Nursing Paper on Analysis of the American Nurse Association

Description of the Organization

The American Nurse Association is a professional body that aims to advance and safeguard the nursing profession. The organization began in 1896 and was initially known as Associated Alumnae before the name was changed to the American Nurses Association (ANA) (Stimpfel et al., 2016).  The organization articulates that nursing is the promotion, optimization, and protection of health and abilities, mitigation of suffering through the treatment and diagnosis of human reaction, prevention of injury and illness, and advocacy while caring for populations, communities, families, and individuals.

ANA has 54-member organizations that represent registered nurses (RNs) across the U.S (Stimpfel et al., 2016). The body is involved in creating guidelines for nursing practice, advancing the social and economic well-being of nurses, and promoting the rights of nurses in healthcare settings. ANA is divided into three subsidiaries that serve different purposes (Stimpfel et al., 2016). The first one, American Academy of Nursing, serves the nursing profession and the public by advancing the practice and health policy through the development, synthesis, and distribution of nursing insights. The American Nurses Foundation is the second one and is the philanthropic wing of the organization. Last is The American Nurses Credentialing Center, which gives nurses credentials in their specialties and sets the benchmark that facilitates nursing excellence.

The mission of ANA is to advance the nursing profession. The obvious benefit of being a member of the entity is that one can practice in a multitude of healthcare setting in the United States. Another benefit is that one gains protection form ANA while practicing. The last benefit is that one gains insight into the latest developments in the profession and joins a network of seasoned professionals with profound knowledge of nursing practice.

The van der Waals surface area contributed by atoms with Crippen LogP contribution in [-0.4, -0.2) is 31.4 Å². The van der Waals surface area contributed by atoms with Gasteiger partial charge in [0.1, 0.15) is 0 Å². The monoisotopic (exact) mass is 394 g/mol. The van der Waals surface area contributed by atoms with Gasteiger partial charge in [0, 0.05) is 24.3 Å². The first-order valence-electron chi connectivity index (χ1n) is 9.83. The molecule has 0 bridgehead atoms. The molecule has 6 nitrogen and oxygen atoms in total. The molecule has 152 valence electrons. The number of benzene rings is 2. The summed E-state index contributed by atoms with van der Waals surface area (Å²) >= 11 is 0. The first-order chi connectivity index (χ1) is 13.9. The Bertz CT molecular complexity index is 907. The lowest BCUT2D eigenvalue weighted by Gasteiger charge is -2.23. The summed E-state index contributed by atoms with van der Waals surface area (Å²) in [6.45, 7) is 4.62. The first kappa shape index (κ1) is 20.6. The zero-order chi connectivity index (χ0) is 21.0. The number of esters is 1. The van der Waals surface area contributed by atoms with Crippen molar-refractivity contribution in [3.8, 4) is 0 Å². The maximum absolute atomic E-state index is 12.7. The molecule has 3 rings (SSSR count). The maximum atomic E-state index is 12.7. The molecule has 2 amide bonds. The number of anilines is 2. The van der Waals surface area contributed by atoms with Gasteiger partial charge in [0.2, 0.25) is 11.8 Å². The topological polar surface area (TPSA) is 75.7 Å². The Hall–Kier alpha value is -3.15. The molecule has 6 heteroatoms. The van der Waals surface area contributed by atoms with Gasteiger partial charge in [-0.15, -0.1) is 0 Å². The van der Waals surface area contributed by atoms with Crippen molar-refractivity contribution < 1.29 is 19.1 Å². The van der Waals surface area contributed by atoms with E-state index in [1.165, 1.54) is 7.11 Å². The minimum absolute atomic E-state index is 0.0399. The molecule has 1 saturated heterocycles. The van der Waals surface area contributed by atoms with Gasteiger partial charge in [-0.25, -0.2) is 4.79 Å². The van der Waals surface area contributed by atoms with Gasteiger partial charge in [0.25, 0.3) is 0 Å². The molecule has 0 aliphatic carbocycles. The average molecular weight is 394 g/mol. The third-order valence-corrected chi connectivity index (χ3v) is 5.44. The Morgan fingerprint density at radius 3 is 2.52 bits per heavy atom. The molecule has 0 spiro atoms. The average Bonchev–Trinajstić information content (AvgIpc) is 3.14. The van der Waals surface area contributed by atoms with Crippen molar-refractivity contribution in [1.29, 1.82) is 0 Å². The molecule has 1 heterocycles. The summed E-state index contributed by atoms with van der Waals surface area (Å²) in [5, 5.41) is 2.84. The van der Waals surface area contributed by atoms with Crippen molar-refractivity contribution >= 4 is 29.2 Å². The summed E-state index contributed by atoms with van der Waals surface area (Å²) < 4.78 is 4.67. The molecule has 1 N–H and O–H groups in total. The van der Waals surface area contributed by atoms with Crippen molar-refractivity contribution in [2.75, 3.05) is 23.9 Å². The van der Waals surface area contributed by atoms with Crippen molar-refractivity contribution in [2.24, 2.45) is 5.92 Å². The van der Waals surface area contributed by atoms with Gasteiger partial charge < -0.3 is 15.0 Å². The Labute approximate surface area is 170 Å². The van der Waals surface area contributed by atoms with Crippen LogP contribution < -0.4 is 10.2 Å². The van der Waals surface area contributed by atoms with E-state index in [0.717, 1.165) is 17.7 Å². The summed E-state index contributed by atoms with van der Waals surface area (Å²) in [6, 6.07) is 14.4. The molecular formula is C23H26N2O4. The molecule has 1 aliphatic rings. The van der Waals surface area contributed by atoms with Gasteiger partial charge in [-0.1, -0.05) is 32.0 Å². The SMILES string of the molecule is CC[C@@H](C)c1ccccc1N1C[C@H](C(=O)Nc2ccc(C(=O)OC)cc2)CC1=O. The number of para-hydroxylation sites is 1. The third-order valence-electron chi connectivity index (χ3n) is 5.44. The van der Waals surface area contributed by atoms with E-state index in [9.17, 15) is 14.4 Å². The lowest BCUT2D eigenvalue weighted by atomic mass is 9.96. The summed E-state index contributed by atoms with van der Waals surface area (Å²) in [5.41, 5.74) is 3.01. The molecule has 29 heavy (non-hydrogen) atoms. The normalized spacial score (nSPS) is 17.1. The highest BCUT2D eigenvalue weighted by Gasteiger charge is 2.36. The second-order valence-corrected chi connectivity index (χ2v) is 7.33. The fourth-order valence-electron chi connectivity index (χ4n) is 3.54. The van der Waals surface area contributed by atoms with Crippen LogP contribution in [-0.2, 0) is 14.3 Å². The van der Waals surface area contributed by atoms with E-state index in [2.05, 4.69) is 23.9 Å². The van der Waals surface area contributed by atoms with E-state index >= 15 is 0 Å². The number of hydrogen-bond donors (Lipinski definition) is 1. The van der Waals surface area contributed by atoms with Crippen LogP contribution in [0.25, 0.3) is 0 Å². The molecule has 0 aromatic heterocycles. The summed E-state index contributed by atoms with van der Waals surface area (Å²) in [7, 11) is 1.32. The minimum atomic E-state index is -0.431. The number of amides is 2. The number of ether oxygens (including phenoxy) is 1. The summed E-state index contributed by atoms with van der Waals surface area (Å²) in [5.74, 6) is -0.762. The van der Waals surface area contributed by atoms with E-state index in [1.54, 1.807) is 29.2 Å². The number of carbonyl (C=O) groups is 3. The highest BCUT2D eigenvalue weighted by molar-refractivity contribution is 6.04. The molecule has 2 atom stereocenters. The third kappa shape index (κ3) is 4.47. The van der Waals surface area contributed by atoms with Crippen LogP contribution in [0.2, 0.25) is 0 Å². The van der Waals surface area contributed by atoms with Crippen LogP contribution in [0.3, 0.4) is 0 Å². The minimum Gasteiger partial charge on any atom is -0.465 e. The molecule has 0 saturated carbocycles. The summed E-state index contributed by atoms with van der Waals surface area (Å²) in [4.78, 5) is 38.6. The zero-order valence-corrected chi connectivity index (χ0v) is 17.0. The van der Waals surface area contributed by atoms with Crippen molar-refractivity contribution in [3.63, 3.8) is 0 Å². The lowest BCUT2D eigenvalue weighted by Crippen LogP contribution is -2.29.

The Importance of Networking for Nurses and the role of ANA in Creating Networking Opportunities

            Nurses should engage in networking for various reasons. First, professional networking is the most effective way for them to find jobs (Tastan et al., 2014). The recruitment offices at healthcare institutions thrive on referrals from employees. Indeed, such referral programs are some of the most aggressive of any industry. Recommendations from other professionals are perhaps the best way to land a nursing job. Second, professional networking can lead to career advancement. Such networks can enable nurses to gain the knowledge needed to take the next step in their careers (Tastan et al., 2014). For instance, these professionals can develop relationships with people who serve in the desired roles or fields to gain insights. Whereas the professional contact may not lead to a job, it will act as an invaluable source of insights that can be useful in advancing one’s nursing career. The last key reason nurses should join professional networks is that it provides them with professional reinforcement (Tastan et al., 2014). Having a support group of peers is useful in relieving the stress that brings about burnout. New nurses should seek their seasoned workmates for insights on managing the ups and downs of nursing. Interacting with those who share the same experiences can eventually lead to productive discussions leading to useful ideas to enhance the system.